L.A. Louver Venice, California

Gajin Fujita: Made in L.A. — 62 pages, 11 x 9 in. (27.9 x 22.9 cm)

Gajin Fujita has always been one of my favorite artists on the L.A. Louver roster, and I’d been thinking about what I would do with this catalog for a few years before it actually happened.

Having been born to Japanese parents in L.A., and starting his career as a tagger, Gajin creates epic canvasses of sex and battle in a classic Japanese style, on top of a layer of L.A. graffiti. His work is amazing, and I knew that it would look spectacular in print.

My original plan for the cover was to put out big sheets of chipboard and have Gajin tag them with spray paint. We’d then cut the boards down to size and use them for a case-binding in the style we’d already used for Juan Uslé.

I had mentioned this idea to gallery owner Peter Goulds and managing director Lisa Jann a few times in passing, and usually received a reaction of, “OK. Let’s think about it more when we get there.” When I presented the idea to Gajin it was a much more definitive reaction. “Hm. Yeah. No way.” Onwards and upwards.

Luckily, the title of the show—Made in L.A.—referred to a graffiti tag that appears in a number of the paintings, so it was a natural for the cover. Debossing turned out to be the best way to reproduce it, so I vectorized the L.A. circle tag, and ran the thing through a number of test impressions, fine tuning the debossing die dot by spray-painted dot. (This is one reason why some of my clients love me and some of my clients “love” me.)

Extra credit to L.A. Louver for letting me run the cover without the name of the artist or the name of the show, both of which appear on the spine. Peter has a fine sense of creating a desirable object.

To that very end I tried to persuade him that we should bind the whole book in gold, and emboss the L.A. tag in black. The fine folks at Typecraft asked the equally fine folks at Roswell Bookbinding in Arizona and they made a shiny, shiny dummy for me. Which didn’t fly. Sadly. But the mirrored alternative—gold tag on black leatherette—was a hit with all involved! It’s the same material as Gajin’s sketchbooks, so he felt an immediate connection. He took possession of the blank dummy and had it travel between his friends, who filled with great drawings and tags. And I want it. But that’s beside the point.


The critique boiled down to “It’s just too Gucci.” The matte black debossing foil scratched like crazy, too.

There was some debate as to fore-edges of the paper. Should they be gilded? Should they be black? Initially I wanted contrast, but in the end it looked gaudy that way. Instead the black book now has black fore-edges. Much like Paul Sahre used on the Victore book. (It’s an homage to Paul, this. When you know the person it’s called an homage. Works much better with a big, fat book like that, but ours is nice, too.)


Once you go bl… You know what? Never mind.

Quite some time was spent discussing the detail shot of “East vs. West,” which is the middle spread in the main image above. The full painting—reproduced as a three-page foldout with gold backing—features two warriors on steeds, with lances, jousting. One is wearing a New York Yankees armor, the other dons L.A. Dodgers armor. Going with the title “East vs. West” the Yankees warrior charges from the left, when—geographically—he should really be coming from the right.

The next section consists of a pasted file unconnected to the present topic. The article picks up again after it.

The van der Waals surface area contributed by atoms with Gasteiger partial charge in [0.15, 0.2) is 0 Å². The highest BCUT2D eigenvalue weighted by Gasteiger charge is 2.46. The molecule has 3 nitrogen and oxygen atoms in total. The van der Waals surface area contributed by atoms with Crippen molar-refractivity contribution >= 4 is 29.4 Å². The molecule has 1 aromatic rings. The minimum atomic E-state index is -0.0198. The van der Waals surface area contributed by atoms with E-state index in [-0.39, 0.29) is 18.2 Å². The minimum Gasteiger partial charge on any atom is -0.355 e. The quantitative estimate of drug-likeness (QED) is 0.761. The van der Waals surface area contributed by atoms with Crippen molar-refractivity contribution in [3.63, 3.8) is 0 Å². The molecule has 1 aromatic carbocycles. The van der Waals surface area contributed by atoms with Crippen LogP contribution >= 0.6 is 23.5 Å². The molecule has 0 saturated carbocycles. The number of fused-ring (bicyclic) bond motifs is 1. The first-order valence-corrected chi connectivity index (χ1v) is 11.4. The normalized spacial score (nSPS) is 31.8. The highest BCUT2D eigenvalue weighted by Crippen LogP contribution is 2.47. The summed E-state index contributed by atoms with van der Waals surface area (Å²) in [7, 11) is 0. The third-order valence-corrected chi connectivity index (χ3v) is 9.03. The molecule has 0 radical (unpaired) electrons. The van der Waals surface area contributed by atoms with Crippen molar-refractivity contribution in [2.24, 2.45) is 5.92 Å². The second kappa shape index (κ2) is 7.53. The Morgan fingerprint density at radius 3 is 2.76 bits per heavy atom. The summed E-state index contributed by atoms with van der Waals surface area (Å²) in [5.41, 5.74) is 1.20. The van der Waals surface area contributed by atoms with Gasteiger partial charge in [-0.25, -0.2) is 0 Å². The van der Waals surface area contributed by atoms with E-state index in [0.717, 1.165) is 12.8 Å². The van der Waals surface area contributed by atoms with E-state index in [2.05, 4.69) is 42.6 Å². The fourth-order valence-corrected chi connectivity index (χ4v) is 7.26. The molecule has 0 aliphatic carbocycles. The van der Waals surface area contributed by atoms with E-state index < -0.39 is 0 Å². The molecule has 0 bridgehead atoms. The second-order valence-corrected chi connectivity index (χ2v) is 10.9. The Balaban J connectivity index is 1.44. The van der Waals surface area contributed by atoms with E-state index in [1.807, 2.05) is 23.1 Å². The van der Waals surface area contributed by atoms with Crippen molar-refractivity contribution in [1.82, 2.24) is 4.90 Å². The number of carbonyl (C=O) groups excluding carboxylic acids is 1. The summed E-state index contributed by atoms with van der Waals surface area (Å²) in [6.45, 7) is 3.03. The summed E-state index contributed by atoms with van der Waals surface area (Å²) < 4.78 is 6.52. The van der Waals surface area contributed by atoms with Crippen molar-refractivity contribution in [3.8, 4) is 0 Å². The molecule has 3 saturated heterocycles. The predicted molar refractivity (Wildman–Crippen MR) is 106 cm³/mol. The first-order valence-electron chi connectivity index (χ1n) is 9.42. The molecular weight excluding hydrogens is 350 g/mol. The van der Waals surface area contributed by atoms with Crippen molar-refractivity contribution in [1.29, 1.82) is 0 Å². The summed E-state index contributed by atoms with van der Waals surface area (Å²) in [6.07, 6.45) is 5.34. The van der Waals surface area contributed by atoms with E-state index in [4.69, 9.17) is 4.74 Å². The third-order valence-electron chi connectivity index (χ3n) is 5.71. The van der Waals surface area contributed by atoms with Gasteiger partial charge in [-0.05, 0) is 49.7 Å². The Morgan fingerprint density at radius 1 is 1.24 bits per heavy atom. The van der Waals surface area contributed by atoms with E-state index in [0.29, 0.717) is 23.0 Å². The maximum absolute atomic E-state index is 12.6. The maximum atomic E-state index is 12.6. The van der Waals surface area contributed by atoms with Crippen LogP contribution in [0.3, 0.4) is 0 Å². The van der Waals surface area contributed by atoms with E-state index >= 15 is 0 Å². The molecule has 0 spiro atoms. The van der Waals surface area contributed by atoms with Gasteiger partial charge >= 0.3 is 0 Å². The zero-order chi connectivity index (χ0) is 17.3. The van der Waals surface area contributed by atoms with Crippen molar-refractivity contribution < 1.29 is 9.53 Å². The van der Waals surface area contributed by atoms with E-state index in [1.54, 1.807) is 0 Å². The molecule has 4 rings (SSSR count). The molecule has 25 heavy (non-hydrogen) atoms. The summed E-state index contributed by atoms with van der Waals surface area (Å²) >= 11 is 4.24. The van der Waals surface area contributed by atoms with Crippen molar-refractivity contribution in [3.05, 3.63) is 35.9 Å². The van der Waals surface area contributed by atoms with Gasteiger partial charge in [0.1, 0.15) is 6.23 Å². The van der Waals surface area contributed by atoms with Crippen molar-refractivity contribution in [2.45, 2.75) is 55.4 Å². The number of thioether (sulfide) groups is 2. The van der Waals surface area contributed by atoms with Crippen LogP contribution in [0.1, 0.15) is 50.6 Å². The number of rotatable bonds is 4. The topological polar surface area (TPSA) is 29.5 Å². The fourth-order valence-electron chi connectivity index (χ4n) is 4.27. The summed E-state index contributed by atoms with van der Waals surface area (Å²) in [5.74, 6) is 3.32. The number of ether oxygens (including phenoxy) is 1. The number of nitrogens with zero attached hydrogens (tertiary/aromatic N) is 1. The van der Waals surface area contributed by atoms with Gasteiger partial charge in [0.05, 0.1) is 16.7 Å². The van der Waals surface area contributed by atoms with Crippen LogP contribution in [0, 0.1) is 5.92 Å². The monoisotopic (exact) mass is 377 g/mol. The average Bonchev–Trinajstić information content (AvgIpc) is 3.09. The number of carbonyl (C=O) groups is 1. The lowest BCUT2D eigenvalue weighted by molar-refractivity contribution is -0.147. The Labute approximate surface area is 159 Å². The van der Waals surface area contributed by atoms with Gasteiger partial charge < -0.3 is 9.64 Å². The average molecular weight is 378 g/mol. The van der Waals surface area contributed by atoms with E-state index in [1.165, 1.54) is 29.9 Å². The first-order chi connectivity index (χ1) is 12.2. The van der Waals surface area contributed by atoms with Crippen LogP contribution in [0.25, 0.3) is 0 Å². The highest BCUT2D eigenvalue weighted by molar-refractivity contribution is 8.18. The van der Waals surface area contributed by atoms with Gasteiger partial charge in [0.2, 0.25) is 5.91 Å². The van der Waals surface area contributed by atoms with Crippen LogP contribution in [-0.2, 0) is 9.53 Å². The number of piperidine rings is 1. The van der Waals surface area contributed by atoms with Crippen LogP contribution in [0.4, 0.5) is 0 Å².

Why is this important?

It’s important, because we wanted to highlight the L.A. warrior. It’s a show by an L.A. artist in an L.A. gallery and the Yankees can kiss our asses. That’s why. (Team spirit. Like I know from sports.) With the Western pattern of reading the eyes go from left to right. Having the face on the left, with the lance pointing at the right, there is a sense of motion and progress. But the L.A. warrior was facing to the left, putting his face on the right spread. Which stops everything dead. No good. But should we give the spread to New York in the interest of flow? In the service of mere aesthetics? Well… yeah. But we agonized over it.

It’s nice when you’re not the only one worrying about the minutiae. And so it always was with L.A. Louver. Sadly, this was my last major piece for them. Too many things had come into my life, demanding attention. I couldn’t handle all of them without losing my mind on a more permanent basis, so I had to make the painful decision to move on.

I miss the work, I miss the people, but I’m very proud of all the things we did together over the course of seven years. Eight catalogs, a number of brochures, dozens of invitations, gallery graphics… Such an honor, and such a rare opportunity. And all based on answering a job posting on the Art Center alumni board. This is the only job I ever got that way.

Worked out pretty damn well, I’d say.

Oh, a word about the printing of this job: It worked incredibly well! Some paintings cause nothing but heartache and hurt on press. Not so Gajin’s art. The colors popped, the metallics shimmered. These paintings just wanted to be printed. Phew!

Only later did I find out that the signatures—the gathered booklets of 12 or 16 pages each that get gathered into a complete book—had accidentally been formatted for perfect binding. Which means that each page had an extra quarter inch on the binding side that can’t be trimmed off for saddle stitching. Quel malheur! The team at Typecraft ran the entire job again over the weekend without telling anybody. And that’s why they’re amazing. I can’t tell you how happy I was not to know about all of that until months later.

Share this Page on